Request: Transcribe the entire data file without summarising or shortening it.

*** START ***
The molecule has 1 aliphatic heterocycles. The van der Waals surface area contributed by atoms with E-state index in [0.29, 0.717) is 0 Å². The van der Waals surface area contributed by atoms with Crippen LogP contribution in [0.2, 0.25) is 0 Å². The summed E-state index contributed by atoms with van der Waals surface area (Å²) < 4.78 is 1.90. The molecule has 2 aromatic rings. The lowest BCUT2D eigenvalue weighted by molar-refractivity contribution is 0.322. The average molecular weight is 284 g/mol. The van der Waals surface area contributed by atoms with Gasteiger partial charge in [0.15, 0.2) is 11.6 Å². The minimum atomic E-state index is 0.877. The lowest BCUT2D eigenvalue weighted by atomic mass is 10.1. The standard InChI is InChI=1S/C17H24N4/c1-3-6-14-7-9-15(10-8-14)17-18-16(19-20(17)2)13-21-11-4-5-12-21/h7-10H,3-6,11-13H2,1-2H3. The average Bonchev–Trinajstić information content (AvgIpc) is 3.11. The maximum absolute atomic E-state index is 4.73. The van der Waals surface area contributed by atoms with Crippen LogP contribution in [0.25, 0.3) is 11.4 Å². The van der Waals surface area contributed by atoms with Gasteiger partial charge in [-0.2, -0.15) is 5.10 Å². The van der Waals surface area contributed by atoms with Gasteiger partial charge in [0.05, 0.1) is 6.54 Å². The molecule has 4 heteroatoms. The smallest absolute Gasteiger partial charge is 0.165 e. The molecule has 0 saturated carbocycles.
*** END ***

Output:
The molecule has 1 aliphatic heterocycles. The van der Waals surface area contributed by atoms with E-state index in [0.29, 0.717) is 0 Å². The van der Waals surface area contributed by atoms with Crippen LogP contribution in [0.2, 0.25) is 0 Å². The summed E-state index contributed by atoms with van der Waals surface area (Å²) < 4.78 is 1.90. The molecule has 2 aromatic rings. The lowest BCUT2D eigenvalue weighted by molar-refractivity contribution is 0.322. The average molecular weight is 284 g/mol. The van der Waals surface area contributed by atoms with Gasteiger partial charge in [0.15, 0.2) is 11.6 Å². The minimum atomic E-state index is 0.877. The lowest BCUT2D eigenvalue weighted by atomic mass is 10.1. The standard InChI is InChI=1S/C17H24N4/c1-3-6-14-7-9-15(10-8-14)17-18-16(19-20(17)2)13-21-11-4-5-12-21/h7-10H,3-6,11-13H2,1-2H3. The average Bonchev–Trinajstić information content (AvgIpc) is 3.11. The maximum absolute atomic E-state index is 4.73. The van der Waals surface area contributed by atoms with Crippen LogP contribution in [0.25, 0.3) is 11.4 Å². The van der Waals surface area contributed by atoms with Gasteiger partial charge in [-0.2, -0.15) is 5.10 Å². The van der Waals surface area contributed by atoms with Gasteiger partial charge in [0.05, 0.1) is 6.54 Å². The molecule has 4 heteroatoms. The smallest absolute Gasteiger partial charge is 0.165 e. The molecule has 0 saturated carbocycles.